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Your Kid's Tantrums: Why They Happen and How to Stop Them

Kathleen Marshall
May 31, 2017

Dealing with temper tantrums isn't for the faint of heart, but nearly every parent has to endure them at some point. Here's some expert advice to stop temper tantrums in their tracks and even prevent them from happening in the first place.



Most kids may have temper tantrums ... but that little tidbit of information probably isn't much comfort when your child is kicking and screaming in the middle of the grocery store and other shoppers are looking at you like you're the world's worst parent.

Here's how to cope when your little one goes into meltdown mode -- and how to discourage it from happening in the first place:

Why Do Kids Have Tantrums?
Kids have these meltdowns because they are simply not mature enough to know how to communicate what they want. A young child gets frustrated about a situation and just can't find the way to communicate his feelings, so he throws a tantrum. You know if you give in, your child will learn that bad behavior brings good results. But what can parents do to avoid this?

According to Dr. Jed Baker, author of "No More Meltdowns" and director of the Social Skills Training Project, the key is to teach children that there is a better way to handle the situation. "Kids can learn to wait or even accept 'no' if they know exactly how long they need to wait (use a timer) or what other positive experiences are in store for them if they can accept no." Start this at home, reinforcing that she will not always get what she wants or get something immediately. Practicing handling this at home will help when you're out in public.

Dr. George Kapalka, author of Parenting Your Out-of-Control Child, adds, "Parents should try not to avoid exposing children to situations that may cause a tantrum -- for this would eliminate the opportunities to develop needed skills -- but to go about normal, day-to-day life in which children are exposed to situations that are frustrating, and give them opportunities and guidance to develop those skills."

Stop Meltdowns in Their Tracks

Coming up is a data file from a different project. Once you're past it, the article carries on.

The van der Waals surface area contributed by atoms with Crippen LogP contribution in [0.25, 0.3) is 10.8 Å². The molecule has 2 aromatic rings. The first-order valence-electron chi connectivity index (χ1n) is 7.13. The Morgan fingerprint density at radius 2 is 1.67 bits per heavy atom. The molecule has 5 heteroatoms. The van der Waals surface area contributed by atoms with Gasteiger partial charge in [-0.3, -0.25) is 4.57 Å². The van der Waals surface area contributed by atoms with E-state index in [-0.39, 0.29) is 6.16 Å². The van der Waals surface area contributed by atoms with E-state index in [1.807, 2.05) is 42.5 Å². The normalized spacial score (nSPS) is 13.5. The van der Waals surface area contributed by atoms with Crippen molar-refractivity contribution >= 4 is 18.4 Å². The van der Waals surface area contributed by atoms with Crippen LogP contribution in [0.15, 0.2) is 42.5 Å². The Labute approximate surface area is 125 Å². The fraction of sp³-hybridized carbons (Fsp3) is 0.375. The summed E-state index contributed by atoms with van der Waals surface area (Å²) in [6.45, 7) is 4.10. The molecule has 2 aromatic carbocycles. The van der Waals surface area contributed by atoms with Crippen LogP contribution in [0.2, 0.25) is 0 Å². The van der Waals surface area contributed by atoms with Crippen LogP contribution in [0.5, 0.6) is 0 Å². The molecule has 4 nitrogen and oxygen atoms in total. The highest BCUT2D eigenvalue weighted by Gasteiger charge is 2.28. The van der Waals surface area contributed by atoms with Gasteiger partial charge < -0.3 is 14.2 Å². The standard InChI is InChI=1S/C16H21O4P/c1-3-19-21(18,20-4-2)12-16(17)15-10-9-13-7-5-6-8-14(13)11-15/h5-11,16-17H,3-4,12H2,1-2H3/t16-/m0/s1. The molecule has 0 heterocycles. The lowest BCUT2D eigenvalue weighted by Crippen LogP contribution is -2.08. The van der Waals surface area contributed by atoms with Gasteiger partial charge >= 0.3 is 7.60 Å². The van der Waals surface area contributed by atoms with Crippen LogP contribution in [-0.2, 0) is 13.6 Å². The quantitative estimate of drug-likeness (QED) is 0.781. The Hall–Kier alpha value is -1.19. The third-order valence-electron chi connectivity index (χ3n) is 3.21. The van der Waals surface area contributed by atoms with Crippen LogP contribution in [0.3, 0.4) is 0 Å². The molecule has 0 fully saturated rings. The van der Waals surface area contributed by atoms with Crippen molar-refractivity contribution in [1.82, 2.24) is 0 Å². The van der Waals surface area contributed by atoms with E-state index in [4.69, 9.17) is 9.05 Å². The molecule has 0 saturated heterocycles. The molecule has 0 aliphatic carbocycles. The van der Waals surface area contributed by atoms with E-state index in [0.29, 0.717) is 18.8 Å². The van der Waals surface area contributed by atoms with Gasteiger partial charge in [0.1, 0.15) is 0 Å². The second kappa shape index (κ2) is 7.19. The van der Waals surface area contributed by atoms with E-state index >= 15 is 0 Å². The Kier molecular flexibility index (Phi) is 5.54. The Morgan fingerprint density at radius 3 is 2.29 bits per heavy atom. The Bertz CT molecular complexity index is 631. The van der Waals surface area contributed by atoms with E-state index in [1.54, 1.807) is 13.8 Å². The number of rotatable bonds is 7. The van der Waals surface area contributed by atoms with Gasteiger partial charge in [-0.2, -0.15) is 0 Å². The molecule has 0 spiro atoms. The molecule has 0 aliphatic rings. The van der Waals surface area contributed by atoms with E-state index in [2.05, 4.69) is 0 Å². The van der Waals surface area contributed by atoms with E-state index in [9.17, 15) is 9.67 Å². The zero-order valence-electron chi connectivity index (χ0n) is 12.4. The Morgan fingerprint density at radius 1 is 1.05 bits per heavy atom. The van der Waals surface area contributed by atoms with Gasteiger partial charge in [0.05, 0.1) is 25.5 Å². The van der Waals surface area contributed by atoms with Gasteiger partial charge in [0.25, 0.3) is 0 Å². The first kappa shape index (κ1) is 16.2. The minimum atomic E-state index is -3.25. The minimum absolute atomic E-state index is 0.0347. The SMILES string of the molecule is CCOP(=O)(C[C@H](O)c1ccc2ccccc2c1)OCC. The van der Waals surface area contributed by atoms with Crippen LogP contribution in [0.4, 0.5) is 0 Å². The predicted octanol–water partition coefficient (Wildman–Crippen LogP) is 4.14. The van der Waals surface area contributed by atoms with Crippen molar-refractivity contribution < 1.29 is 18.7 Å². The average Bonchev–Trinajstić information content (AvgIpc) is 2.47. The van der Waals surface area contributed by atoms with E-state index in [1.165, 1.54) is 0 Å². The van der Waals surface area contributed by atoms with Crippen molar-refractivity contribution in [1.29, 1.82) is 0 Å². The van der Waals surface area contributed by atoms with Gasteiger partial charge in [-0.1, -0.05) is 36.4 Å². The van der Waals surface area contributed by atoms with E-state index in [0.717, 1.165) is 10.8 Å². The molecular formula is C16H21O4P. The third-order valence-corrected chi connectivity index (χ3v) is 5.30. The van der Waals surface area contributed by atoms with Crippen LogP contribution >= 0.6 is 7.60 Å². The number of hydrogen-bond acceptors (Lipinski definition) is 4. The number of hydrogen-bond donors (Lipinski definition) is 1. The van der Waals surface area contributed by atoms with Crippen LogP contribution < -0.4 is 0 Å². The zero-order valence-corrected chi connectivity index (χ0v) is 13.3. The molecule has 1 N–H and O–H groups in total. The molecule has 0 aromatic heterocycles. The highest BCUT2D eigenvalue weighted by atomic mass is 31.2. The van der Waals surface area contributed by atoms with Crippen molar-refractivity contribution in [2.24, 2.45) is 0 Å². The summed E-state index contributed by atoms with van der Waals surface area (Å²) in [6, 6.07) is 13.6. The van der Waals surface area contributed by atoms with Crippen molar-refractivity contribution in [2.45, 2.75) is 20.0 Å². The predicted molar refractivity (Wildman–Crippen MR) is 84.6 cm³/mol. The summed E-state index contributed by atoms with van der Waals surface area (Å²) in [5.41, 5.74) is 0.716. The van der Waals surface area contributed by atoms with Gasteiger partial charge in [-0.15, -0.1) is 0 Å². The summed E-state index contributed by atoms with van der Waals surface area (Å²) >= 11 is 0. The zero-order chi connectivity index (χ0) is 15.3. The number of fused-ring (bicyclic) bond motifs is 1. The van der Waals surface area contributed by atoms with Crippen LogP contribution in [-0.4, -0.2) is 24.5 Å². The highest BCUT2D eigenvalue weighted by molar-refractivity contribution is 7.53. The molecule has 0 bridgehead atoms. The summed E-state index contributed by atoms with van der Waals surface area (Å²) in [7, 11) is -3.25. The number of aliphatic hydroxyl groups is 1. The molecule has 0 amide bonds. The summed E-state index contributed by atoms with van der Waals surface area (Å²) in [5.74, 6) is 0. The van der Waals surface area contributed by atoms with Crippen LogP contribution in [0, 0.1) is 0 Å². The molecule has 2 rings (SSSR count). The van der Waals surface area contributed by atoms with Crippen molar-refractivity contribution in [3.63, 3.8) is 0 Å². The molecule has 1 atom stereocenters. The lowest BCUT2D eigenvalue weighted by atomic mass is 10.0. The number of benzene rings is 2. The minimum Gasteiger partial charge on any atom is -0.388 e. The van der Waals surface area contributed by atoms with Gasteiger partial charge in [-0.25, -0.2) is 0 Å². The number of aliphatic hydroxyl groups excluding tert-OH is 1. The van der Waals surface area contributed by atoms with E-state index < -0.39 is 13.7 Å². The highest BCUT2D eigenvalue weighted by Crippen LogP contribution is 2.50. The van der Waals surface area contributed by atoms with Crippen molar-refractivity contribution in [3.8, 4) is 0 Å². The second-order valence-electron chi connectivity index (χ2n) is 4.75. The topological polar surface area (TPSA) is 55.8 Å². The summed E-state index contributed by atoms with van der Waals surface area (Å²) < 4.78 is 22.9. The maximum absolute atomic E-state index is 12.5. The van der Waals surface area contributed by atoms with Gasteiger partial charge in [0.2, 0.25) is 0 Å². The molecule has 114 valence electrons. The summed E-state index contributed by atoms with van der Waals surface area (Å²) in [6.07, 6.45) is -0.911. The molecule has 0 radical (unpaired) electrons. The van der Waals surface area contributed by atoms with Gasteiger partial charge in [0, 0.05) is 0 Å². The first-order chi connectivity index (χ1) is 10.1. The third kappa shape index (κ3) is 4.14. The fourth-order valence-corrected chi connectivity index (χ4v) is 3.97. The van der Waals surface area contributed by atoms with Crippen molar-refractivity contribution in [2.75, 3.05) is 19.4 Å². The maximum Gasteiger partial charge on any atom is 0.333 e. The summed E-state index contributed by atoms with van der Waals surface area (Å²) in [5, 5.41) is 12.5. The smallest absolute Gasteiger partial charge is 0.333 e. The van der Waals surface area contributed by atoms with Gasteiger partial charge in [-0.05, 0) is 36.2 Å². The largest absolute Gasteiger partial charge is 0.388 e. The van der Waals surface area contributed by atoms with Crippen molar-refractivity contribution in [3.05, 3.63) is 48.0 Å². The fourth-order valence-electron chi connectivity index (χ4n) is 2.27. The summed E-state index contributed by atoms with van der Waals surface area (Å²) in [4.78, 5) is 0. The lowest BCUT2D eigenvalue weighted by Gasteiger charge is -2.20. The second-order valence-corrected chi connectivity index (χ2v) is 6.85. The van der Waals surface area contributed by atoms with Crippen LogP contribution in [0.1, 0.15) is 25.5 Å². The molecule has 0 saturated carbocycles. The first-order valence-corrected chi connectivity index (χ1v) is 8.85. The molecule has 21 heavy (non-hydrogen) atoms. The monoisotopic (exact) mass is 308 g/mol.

Your child may still experience meltdowns even after learning other coping skills. After all, he is still growing and developing. To stop tantrums in their tracks, you'll need to plan ahead.

Dr. Baker recommends having a favorite toy or CD available so you can distract your child from the tantrum. He explains that this isn't rewarding bad behavior, because you are not giving in to what the child wants. You are simply redirecting his attention somewhere else. Once he is calm, you can discuss the reason for the tantrum and better ways the situation could have been handled.

According to Dr. Kapalka, it is best to remove the child from the situation that caused the tantrum into some form of a "time out." He adds, "'Time in' is also a useful technique, in which the parent ignores the tantrum and resumes paying attention to the child only when the child begins to act appropriately." Sometimes you just cannot stop the meltdown, and that's okay, too. Let your child ride it out safely, making sure he isn't hurting himself or others, and ignore the behavior. Talk about it after he has calmed down.

Team Up With Caregivers
This is all well and good when you're with your child, but what about when someone else is providing care, whether it be a babysitter for that rare night out or when your child is with a day care provider or teacher? "Parents can help by being on the same page -- utilizing similar rules and consequences as the caregivers," says Dr. Kapalka.

Dr. Baker expands on this by saying, "Let caregivers know what triggers your child's meltdowns and what skill you are trying to teach the child to handle it rather than simply giving in to the meltdown." According to Dr. Baker, common triggers include biological issues like being hungry or tired, demands that a child feels he cannot meet (like difficult homework assignments), having to wait for something he wants, threats to his self-esteem (like losing a game) and unmet needs for attention from parents.

And if All Else Fails?
Hey, tantrums happen, and some children may need more time to learn than others, so patience and consistency are essential. Dr. Kapalka says, "Parents and nannies need to be realistic about what to expect. Children with special needs -- for example, those who have a psychological and/or developmental disorder -- often take longer to learn the self-control needed to stop tantruming." If you feel like your child's meltdowns are longer or more intense than what you think should be happening, call your pediatrician so you can make sure there's nothing else going on.

And on those days where it seems like nothing is going to work? Just remember, most tantrums occur between ages 2 and 3. After age 4, tantrums are very rare. This, too, shall pass.

Want more advice? Read What Do You Do When a Kid Throws a Tantrum in Public?

Kathleen Marshall is a mother of five and grandmother of two (so far!). She has been sharing parenting advice for readers for over 10 years. When she isn't writing she is chasing toddlers, dogs and goats with her husband on a 100 acre farm in Wisconsin.

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